FROM QUILL TO CARTRIDGE." Evolution Of Printers"

The evolution of printing, documentation and recording is complex and long. 

The human being has always wanted to retain what they experience. The human’s wish to evidence events is a habitual one and was practiced even by the troglodyte.  The Paleolithic age to its credit has carved arts to remind us of our origins and more than that it pointedly spread knowledge. Instead of just restricting their knowledge, they chose to dissipate it - to communicate better and develop an ameliorated understanding to what lay around them

The preliminary form of rationalized printing was in the form of the IClay – the world’s first tablet reproduced by the Sumerians. Considered as one of the first urban community and civilizations, the Sumerians flourished in the historical arena of Southern Mesopotamia (present day Southern Iraq).

 Their motivation to ‘document’ data was to invent writing for the advancement of language. Round cylinder seals were employed to roll impressions on to clay tablets. 


By AD 868 the Diamond Sutra was the world’s earliest and first printed book to be published. Dating back to precisely May 11, 868, the book was the property of the T’ang dynasty. The scroll is about 16 feet in length and a foot in height and was accidentally stumbled upon in a cave at Dunhuang in the early 19th century.

Diamond Sutra

By 1397 AD, type characters using cast metal were being printed in Japan and China. Bed & Platen printing was an American sustenance invented by Daniel Treadwell, who even patented the model. Subsequently, in 1832 Hoe’s Cylindrical-Bed Press was invented by Richard Hoe that was quicker. 

A patent had already been filed and arranged by William Nicholson in 1790 for a rotary press for which Richard Hoe invented the drum that was better than the earlier designs in 1844. William Bullock, also an American inventor, remodeled Richard Hoe’s Rotary Printing Press and revolutionized the printing industry by incorporating speed and efficiency into print production. He placed endless and large rolls of paper into curved stereotype plates built for the purpose.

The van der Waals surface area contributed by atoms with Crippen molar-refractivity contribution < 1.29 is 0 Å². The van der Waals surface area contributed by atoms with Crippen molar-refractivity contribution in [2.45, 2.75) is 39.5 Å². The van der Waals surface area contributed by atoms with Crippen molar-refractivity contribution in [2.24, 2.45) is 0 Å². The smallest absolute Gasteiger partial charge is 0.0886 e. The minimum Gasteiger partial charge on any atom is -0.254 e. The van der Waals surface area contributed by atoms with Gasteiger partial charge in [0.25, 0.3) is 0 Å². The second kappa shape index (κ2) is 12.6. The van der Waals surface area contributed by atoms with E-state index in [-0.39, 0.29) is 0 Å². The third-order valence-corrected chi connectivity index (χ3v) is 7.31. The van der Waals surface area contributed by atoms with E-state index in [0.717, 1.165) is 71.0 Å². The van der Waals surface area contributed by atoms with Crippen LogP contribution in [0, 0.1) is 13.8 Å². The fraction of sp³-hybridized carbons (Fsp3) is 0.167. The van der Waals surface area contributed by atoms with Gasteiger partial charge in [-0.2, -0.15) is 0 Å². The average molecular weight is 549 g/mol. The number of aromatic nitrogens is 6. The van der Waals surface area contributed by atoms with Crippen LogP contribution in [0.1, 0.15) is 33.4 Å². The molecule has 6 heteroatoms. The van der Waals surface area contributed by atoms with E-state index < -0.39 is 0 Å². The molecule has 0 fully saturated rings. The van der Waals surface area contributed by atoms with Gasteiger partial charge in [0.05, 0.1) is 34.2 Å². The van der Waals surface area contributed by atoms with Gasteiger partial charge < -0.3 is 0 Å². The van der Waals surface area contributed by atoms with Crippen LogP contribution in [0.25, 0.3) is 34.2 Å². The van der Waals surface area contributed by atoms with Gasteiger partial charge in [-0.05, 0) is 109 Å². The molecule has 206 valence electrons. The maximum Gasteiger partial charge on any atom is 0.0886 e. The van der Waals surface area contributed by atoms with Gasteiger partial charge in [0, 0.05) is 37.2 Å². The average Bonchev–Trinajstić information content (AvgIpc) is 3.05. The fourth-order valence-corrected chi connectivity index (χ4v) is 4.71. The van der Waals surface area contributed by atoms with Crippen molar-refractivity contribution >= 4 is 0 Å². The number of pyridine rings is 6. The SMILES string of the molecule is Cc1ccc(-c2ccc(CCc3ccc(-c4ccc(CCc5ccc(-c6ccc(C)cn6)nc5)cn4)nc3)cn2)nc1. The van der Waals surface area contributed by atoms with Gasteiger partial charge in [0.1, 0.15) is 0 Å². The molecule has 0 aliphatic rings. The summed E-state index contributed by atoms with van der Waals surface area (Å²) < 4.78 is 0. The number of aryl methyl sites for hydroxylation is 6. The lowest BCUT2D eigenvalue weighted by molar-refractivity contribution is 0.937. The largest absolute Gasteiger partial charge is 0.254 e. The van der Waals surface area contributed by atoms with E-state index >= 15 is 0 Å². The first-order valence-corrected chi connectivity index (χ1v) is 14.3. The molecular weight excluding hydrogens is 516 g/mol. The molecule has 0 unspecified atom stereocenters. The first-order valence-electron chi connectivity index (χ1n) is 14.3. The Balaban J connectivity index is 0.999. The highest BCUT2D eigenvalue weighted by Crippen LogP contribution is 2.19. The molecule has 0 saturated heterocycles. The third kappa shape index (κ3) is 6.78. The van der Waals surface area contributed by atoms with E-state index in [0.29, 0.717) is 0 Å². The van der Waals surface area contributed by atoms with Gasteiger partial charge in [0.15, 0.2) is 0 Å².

It was only Johannes Gutenberg’s invention that mass communication improved marking the Western Culture’s need to disseminate ideas and information obtained from a single source to large audiences.

 It was a rigid combination of culture, social, psychological, political and technological forces that had unfolded over several centuries that gestated into mass communication. Gutenberg was a goldsmith and a business man who even borrowed money to confront the printing gridlock. 

A wave of change spread rapidly across Europe starting in the 1450s leading to a desideratum of documentation with the development of trade and economy. In 1889, a Linotype/Monotype machine was invented in Gutenberg’s workshop that could conveniently print full sets of lines. 

Between 1906 and 1911 the Monotype and Linotype designs were incorporated into the keyboard of a typewriter. Chester Carlson in 1938 invented a procedure of printing images with the help of a dry toner powder and an electrically-charged drum. 

universal automatic computer

The primordial name of the Xerox was ‘xerography’, which meant dry printing. Thereafter, the first high-speed printer was manufactured by Remington-Rand in 1953 for being used on the Univac or Universal Automatic Computer. About the same time, Daisy S. Lee of Diablo Data invented the Daisy Wheel Printer, which was an impact printing technology. It was fashioned on the same principle as the ball-head typewriter.

By 1970, print technology achieved predominance and one of the first Dot Matrix printers the LA30 was produced by Digital Equipment Corporation. 

dot matrix printer

The automation used dots instead of whole keys to print characters on paper. In 1971, the first laser printer EARS (Ethernet Alto Research Character generator Scanned laser output terminal) was invented by Gary Starkweather within just a few months of his joining PARC. It functioned on the lines of the Xerox Copier Technology but with an additional a laser beam. 

In 1984, the first HP LaserJet entered the market and was the first desktop laser printer. Inkjet printers were smart and changed the face of printing technology as we know it today. And so in 1988, the first inkjet printer was invented that offered high-quality and seamless plain-paper printing.

Between 2003 and 2009, the digital era arrived and there was a swift progress in printing technology. Zoho Corp gave the world Additive Manufacturing otherwise known as 3D printing

In the same year, The Eastman Kodak Company known to the world as Kodak introduced the first Printer-And-Camera-Dock and the Easy Share Printer. Consumers could insert their cameras into a machine provided to them and the photos would print themselves out. 

Epson went a step ahead again in the same year and granted the world the freedom of mobility by introducing wireless printers. Then, in the year 2009, Xerox introduced the Colorqube Technology that made the world colorful, because printouts were now in color.

The future is definitely bright for printing technology with the advent of a range of devices that turn digital 3D models into solid objects.

AUTHORED BY : "Jessica Fiaz.[Jessica Fiaz is a hardware professional who dedicates herself to finding erstwhile solutions to printer dilemmas besides contributing constructive technical content to social media]"

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